KABUL (Reuters) - A U.S. air strike hit a hospital run by Medecins Sans Frontieres in the Afghan city of Kunduz on Saturday, killing at least nine people in what the U.S. military called possible “collateral damage” in the battle to oust Taliban insurgents. The bombing continued for 30 minutes after staff raised the alarm to U.S. and Afghan military officials, the aid group said.
At least 37 people were wounded and many are still missing after the bombing, which will renew concerns over the use of U.S. air power in the conflict in America’s longest war. Former President Hamid Karzai fell out with his backers in Washington over the number of civilians killed by bombs.
U.S. forces launched an air strike at 2.15 a.m. (2145 GMT), the spokesman, Col. Brian Tribus, said in a statement.
“The strike may have resulted in collateral damage to a nearby medical facility,” he added. “This incident is under investigation.”
At the aid group’s bombed-out hospital, one wall of a building had collapsed, scattering fragments of glass and wooden door frames, and three rooms were ablaze, said Saad Mukhtar, director of public health in Kunduz.
“Thick black smoke could be seen rising from some of the rooms,” Mukhtar said after a visit to the hospital. “The fighting is still going on, so we had to leave.”
Fighting has raged around the northern provincial capital of Kunduz as government forces backed by American air power seek to drive out Taliban militants who seized the city six days ago in the biggest victory of their nearly 14-year insurgency.
The U.S. military unleashed twelve air strikes on the city this week, most on the city’s outskirts. The overnight strike on the hospital was only the second in a central area, the military said.
Despite government claims to have taken control of the area, a bitter contest with the Taliban continues. Afghan security forces fought their way into Kunduz three days ago, but battles continue in many places, with Taliban hiding in people’s homes.
Many patients and staff remain missing after the attack which happened when almost 200 patients and employees were in the hospital, the only one in the region that can deal with major injuries, said Medecins Sans Frontieres, which is based in Switzerland.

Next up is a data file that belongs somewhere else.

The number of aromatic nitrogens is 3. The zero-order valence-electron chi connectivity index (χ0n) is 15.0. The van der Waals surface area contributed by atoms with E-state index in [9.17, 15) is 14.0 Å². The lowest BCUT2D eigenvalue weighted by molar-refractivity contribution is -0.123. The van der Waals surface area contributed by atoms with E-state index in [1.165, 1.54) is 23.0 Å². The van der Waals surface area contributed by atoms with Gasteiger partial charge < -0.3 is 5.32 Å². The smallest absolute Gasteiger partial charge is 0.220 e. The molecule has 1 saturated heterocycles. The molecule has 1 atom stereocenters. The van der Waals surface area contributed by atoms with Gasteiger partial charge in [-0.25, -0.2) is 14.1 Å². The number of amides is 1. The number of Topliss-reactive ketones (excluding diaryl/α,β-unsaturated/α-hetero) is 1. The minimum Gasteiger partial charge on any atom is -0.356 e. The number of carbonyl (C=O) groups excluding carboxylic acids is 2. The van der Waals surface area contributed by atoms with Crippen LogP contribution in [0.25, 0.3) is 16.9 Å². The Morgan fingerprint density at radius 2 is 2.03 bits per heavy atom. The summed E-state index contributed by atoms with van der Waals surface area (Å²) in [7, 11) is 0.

“We are deeply shocked by the attack, the killing of our staff and patients and the heavy toll it has inflicted on healthcare in Kunduz,” the aid group’s operations director, Bart Janssens, said in a statement.
MSF said it gave the location of the hospital to both Afghan and U.S. sides several times in the past few months, as well as this week, to avoid being caught in crossfire.
Taliban spokesman Zabihullah Mujahid said there were no militant fighters being treated at the hospital.
MSF said it had treated almost 400 patients in the 150-bed hospital since fighting broke out, most for gunshot wounds. So many patients have flooded in that the hospital had to put them in offices and on mattresses on the floor. The U.S. embassy in Kabul said in a statement it “mourns for the individuals and families affected by the tragic incident”.
The hospital was on the frontline in the fighting. On Friday, Taliban fighters hiding behind the walls of the hospital were firing at government forces, said Khodaidad, a Kunduz resident who lives near the hospital.
“I could hear sounds of heavy gunfire, explosions and airplanes throughout the night,” said Khodaidad, who has only one name. “There were several huge explosions and it sounded like the roof was falling on me.”
EU Commissioner for Crisis Management Christos Stylianides said he was shocked by the news of the bombing.
“I call on all parties to the conflict to respect international humanitarian law and ensure that health care facilities and humanitarian workers are protected,” he said in a statement.
France has called for an investigation.
The International Committee of the Red Cross said it was “deeply shocked” by the incident.
“This is an appalling tragedy,” said Jean-Nicolas Marti, head of the ICRC in Afghanistan. “Such attacks undermine the capacity of humanitarian organisations to assist the Afghan people at a time when they most urgently need it.”
Additional reporting by Kay Johnson in Kabul, Gus Trompiz in Paris and Robert-Jan Bartunek in Brussels; Editing by Clarence Fernandez and Raissa Kasolowsky